Friday, June 18, 2004


Danielle Steel

DANIELLE STEEL'S Zoya looks like a big, sprawling saga of a novel, imbued with latent delights and gaily wrapped in a warm invitation to open and explore its enticing contents. And as we very well know, Steel never fails to deliver the kind of yarns that keep you turning the pages at an unflagging pace, the kind you can spend the weekend holed up with and put down feeling as though you have woken up from a deep and wonderful spell. From the cathedrals, domes, spires and ancient elegance of an Imperial Russia plunged into bloody revolution to the graceful splendour and swirling artistic excitement and bustle of Paris in the 1920s and ultimately to the cut-and-thrust world of corporate New York, Steel has managed to weave a tapestry of tragedy, hardship and triumph, of love and loss, and of searching and fulfilment without the obfuscating irrelevancies and loose ends that seem to plague novels of such genre.

Zoya is a sweeping saga of the crumbling or moribund glamour of the Russian aristocracy. Countess Zoya Ossupov, the fiery protagonist of the saga, was brought up in the opulence and extravagance of a St. Petersburg palace, a charmed and wondrous world that existed nowhere else, the vanishing world of Tsarist Russia. Hers was a magical life of palaces and balls, of men in brightly hued uniforms and beautiful women apparelled in elegant gowns and bedecked with diamond necklaces. But dark clouds are gathering in the horizon and as the Revolution engulfs Russia and all that it stands for, Zoya's whole family and those whom she holds dear are mercilessly massacred in the ensuing turmoil.

Leaving home and fortune behind, Zoya manages to escape to Paris with her aged, but spunky grandmother, the Countess Evgenia Ossupov, with whatever jewels they could salvage sewn into the linings of their clothes. Amidst the chaos and turbulence of a nation torn asunder, Zoya's fairytale world, like sandcastles in the air, crumbles to smithereens.

Paris was a whole new experience for Zoya, filled with new principles, new responsibilities and new people. It was a constant struggle for survival and basic necessities were in dire scarcity. Under the shadow of the Great War and in time, Zoya falls passionately and fatefully in love and moves to a more affluent lifestyle in New York with the American captain, Clayton Andrews. However, her world comes crashing down again without warning during the Great Depression when Clayton commits suicide, leaving her with debts to settle and two children to raise. The Second World War looms ominously ahead, bringing with it more violent upheavals. The rising tides of war in Europe ebbs and flows as people and relationships are forced apart and flung together. Thus presented, Zoya sounds like a melodramatic parable. Yet, despite the heaviness of style, it is skilfully narrated. Steel is adept at catching a historical mood and at describing the complex interrelationships between ordinary people thrown together by the winds of change in a world in chaos and turmoil.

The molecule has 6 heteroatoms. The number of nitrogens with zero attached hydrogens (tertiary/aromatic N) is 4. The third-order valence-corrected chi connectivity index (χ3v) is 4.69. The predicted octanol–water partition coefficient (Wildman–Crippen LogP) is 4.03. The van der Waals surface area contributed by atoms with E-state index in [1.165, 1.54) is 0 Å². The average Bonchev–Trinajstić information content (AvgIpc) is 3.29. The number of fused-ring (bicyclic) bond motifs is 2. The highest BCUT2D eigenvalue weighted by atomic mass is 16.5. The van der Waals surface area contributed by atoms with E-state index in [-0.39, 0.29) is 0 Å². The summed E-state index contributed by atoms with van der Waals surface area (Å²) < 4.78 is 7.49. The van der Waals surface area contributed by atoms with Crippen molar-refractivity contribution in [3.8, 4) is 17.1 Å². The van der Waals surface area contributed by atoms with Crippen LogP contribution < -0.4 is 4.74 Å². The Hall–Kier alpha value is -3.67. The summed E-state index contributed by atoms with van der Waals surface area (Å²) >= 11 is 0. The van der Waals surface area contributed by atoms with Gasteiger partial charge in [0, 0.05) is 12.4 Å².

Zoya is a story of hope and restored faith, a testament to the resilient and triumphant human spirit and to the restorative powers of love and that coming to terms with one's past, one's life and one's relationships is always a painful process. The path to glory and bliss is not one strewn with primroses but also with trials and tribulations. You will truly be enamoured by the subtly drawn, indomitable character of Zoya, one of Steel's more compelling female characters yet, an enchanting and audacious redhead whose eyes dance with emerald fire as you keep up with her fluctuating fortunes and battle for survival from the majesty and decadence of St. Petersburg to New York.

Despite its timeworn tale and the fact that it hardly breaks any new ground in literary wizardry, Zoya is a pretty engrossing potboiler and for this it owes to its narrative consistency, which is well-handled and tempered with restraint such that the incessant flow of events is kept in clear perspective till the very end. Much of the fascination with Zoya can be traced to its effective intermingling of high romance with undeniably well-drawn characters that linger in one's memory long after putting the novel down, well-woven descriptive passages, poignant moments and a richly-detailed backdrop of varying moods and ambience. The spirit and soul of the eternal and timeless city of Paris has been captured in a kaleidoscope of vibrant colours.

If you have enjoyed Steel's previous novels, you will definitely derive many hours of pleasure from digesting Zoya too. After all has been said, one is still inclined to regard the novel as a rather faithful though constipated version of its pulp.

You somehow know what to expect from a Danielle Steel novel. Yes, by reprising the tried-and-tested formulas that had served her well through the years: flawed characters, tangled lives and redemption. Those with an avaricious appetite for escapist fiction will find her book an interesting and compelling read. Somehow, by working within the conventions of her genre, her novel works, because there is something comfortingly familiar about each new Steel novel in that we know what we are going to get. Assuming no literary pretensions, she entertains us the best way she knows. And it all somehow makes sense.


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